Biobehavioral Approaches to Smoking Control

  • J. Allan Best
  • Patricia E. Wainwright
  • David E. Mills
  • Susan A. Kirkland
Part of the The Plenum Series in Behavioral Psychophysiology book series (SSBP)

Abstract

Researchers involved in smoking control face the perplexing question of why, given a reasonable understanding of the adverse effects of smoking, people still start and continue to smoke. Furthermore, although the majority of smokers express a desire to quit, those that attempt to do so are generally unsuccessful (Pechacek, 1979). Numerous programs have been developed that aim not only to aid smokers in their attempts to break the habit but also to prevent the onset of smoking in individuals who represent a population at risk. Unfortunately, these efforts—both smoking prevention and smoking cessation—have been notoriously ineffective (Bernstein & McAlister, 1976; Best & Bloch, 1979; Evans, Henderson, Hill, & Raines, 1979; Flay, d’Avernas, Best, Kersell, & Ryan, 1983; Leventhal & Cleary, 1980; Lichtenstein & Danaher, 1976; Pechacek, 1979; Thompson, 1978). At best, recent interventions such as social-influences prevention programs and nicotine-replacement-therapy cessation strategies appear promising but have not been fully evaluated.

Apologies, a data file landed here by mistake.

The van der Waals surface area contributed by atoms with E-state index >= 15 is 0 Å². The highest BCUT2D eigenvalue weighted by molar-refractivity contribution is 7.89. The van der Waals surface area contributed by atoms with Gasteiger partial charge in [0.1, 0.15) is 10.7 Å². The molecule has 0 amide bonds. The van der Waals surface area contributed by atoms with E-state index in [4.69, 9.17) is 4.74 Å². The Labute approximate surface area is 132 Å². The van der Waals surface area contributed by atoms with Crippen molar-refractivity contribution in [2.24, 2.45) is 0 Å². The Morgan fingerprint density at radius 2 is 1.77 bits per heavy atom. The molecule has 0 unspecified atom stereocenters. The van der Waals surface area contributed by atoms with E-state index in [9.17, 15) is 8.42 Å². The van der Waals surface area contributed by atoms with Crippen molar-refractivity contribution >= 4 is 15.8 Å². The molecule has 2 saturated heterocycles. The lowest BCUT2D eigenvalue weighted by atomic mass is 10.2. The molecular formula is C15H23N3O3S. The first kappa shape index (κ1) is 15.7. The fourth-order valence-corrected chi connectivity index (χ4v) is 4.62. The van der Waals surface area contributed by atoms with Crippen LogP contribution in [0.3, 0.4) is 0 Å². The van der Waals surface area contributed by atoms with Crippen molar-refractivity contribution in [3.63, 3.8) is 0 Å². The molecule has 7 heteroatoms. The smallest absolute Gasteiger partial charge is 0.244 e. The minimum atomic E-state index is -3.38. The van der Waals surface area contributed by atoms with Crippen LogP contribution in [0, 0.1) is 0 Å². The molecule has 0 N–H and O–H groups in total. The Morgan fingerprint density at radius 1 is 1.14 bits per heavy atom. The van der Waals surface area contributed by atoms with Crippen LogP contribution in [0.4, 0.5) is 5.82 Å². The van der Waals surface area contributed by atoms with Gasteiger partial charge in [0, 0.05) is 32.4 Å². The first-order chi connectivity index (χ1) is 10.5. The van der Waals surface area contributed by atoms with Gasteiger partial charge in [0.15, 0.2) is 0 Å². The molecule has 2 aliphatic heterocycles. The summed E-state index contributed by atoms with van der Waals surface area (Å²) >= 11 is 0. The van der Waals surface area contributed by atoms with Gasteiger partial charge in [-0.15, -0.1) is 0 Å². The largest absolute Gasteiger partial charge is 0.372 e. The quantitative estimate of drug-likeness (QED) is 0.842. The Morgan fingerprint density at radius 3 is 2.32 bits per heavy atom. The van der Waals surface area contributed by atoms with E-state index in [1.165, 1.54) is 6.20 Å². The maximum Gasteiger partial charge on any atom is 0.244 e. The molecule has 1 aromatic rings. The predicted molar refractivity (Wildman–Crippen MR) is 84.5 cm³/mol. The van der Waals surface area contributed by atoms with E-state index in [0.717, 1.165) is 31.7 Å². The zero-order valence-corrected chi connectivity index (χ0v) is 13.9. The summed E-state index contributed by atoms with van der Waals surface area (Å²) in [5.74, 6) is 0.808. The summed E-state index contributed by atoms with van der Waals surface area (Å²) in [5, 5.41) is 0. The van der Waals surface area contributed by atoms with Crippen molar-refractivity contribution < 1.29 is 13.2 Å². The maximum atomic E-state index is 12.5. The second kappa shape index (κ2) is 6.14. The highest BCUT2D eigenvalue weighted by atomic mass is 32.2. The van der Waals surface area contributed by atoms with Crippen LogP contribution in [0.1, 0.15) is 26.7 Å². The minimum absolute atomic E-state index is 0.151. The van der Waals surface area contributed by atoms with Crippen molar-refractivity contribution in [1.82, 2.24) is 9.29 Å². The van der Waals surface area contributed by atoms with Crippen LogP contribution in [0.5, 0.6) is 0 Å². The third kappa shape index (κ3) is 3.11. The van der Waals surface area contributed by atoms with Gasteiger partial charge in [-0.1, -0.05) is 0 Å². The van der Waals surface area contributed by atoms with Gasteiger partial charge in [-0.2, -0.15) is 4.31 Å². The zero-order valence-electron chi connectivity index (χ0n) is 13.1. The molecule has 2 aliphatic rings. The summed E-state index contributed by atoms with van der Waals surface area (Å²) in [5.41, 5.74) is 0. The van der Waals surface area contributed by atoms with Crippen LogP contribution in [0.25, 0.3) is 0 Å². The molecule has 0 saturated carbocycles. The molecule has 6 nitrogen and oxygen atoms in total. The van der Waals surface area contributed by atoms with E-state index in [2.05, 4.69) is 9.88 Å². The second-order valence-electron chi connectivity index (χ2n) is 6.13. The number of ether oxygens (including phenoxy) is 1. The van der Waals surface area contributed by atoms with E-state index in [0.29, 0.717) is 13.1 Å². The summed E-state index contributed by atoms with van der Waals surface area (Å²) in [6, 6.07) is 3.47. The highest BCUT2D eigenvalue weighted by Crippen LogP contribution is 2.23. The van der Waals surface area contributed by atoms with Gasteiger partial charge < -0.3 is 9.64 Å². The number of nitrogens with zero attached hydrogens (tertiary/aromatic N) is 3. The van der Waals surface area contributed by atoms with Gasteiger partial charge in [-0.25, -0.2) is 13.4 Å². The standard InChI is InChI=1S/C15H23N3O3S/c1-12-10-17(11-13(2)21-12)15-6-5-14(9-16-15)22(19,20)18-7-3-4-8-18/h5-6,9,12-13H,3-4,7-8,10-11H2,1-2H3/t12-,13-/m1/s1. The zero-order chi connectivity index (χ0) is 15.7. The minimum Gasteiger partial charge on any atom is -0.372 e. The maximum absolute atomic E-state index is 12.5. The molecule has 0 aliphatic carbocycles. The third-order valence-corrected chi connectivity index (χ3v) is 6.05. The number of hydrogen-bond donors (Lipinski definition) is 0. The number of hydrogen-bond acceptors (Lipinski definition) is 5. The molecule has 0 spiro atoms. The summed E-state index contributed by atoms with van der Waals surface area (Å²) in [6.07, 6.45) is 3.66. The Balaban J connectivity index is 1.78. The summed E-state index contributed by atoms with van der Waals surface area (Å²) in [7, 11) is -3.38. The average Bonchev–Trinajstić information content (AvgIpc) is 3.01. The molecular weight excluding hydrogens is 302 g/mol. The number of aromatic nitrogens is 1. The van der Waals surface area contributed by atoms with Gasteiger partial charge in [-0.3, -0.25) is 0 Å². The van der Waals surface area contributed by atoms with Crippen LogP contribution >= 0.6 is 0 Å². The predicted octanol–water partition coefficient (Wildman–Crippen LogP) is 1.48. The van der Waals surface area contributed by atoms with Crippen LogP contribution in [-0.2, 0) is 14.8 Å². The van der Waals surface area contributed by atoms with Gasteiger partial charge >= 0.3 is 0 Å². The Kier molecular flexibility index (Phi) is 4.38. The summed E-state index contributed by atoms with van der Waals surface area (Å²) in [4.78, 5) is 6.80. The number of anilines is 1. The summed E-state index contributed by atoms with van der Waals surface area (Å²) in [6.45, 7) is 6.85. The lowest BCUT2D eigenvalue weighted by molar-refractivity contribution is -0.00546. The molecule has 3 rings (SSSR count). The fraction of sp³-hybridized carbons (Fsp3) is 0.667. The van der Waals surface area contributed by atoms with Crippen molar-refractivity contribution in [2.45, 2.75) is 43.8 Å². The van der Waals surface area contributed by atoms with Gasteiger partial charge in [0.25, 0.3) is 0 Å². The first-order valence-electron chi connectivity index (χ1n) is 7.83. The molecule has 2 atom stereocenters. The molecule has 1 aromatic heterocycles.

Keywords

Placebo Fatigue Depression Cortisol Morphine 

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Copyright information

© Plenum Press, New York 1988

Authors and Affiliations

  • J. Allan Best
    • 1
  • Patricia E. Wainwright
    • 1
  • David E. Mills
    • 1
  • Susan A. Kirkland
    • 1
  1. 1.Department of Health StudiesUniversity of WaterlooWaterlooCanada

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